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Prosthet Orthot Int. 2013 Oct;37(5):404-10. doi: 10.1177/0309364612474487. Epub 2013 Feb 11.

The effects of two spinal orthoses on balance in elderly people with thoracic kyphosis.

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1
Department of Orthotics and Prosthetics, Faculty of Rehabilitation Sciences, Tehran University of Medical Sciences, Tehran, Iran.

Abstract

BACKGROUND:

Hyperkyphosis increases the risk of falls for elderly people by reducing postural balance. Spinomed orthosis and the posture-training support are two available options for improving postural balance but have never been compared.

OBJECTIVES:

To compare the effect of the Spinomed orthosis and the posture-training support on balance in elderly people with thoracic hyperkyphosis.

STUDY DESIGN:

This study is a clinical trial on an accessible sample of elderly people with thoracic kyphosis.

METHOD:

Eighteen participants (16 women and 2 men), aged 60-80 years, with thoracic kyphosis greater than 50°, completed the study procedure. Subjects were randomly allocated to two groups, namely, Spinomed orthosis and the posture-training support groups. Sensory organization test and limits of stability were assessed using the EquiTest system and the Balance Master system, respectively. Balance score, directional control, and reaction time were measured to evaluate balance with and without orthosis in a random order.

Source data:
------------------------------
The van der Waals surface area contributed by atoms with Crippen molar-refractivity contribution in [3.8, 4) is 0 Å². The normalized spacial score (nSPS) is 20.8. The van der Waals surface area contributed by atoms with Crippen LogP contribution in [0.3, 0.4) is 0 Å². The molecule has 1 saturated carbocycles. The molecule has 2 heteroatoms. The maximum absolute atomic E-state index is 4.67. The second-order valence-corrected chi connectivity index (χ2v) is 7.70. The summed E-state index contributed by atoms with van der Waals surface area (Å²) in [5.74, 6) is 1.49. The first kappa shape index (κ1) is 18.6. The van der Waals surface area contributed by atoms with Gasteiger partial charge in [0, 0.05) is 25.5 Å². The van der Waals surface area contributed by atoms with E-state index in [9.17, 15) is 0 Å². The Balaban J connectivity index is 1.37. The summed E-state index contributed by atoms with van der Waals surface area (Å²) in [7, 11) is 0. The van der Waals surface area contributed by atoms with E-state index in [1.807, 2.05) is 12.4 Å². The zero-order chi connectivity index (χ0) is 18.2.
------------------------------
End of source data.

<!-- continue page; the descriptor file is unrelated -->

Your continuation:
RESULTS:

In the posture-training support group, significant changes were observed in the studied balance parameters: balance score (p < 0.001), directional control (p = 0.027), and reaction time (p = 0.047). There was a significant change in balance score (p < 0.001) and directional control (p = 0.032) in the Spinomed group. However, there were no significant differences in the effect of the two orthoses, the Spinomed orthosis and posture-training support, on balance factors.

CONCLUSION:

Both Spinomed orthosis and posture-training support may improve balance in the elderly with thoracic hyperkyphosis in a similar manner.

KEYWORDS:

Kyphosis; balance; orthosis

PMID:
23401294
DOI:
10.1177/0309364612474487
[Indexed for MEDLINE]
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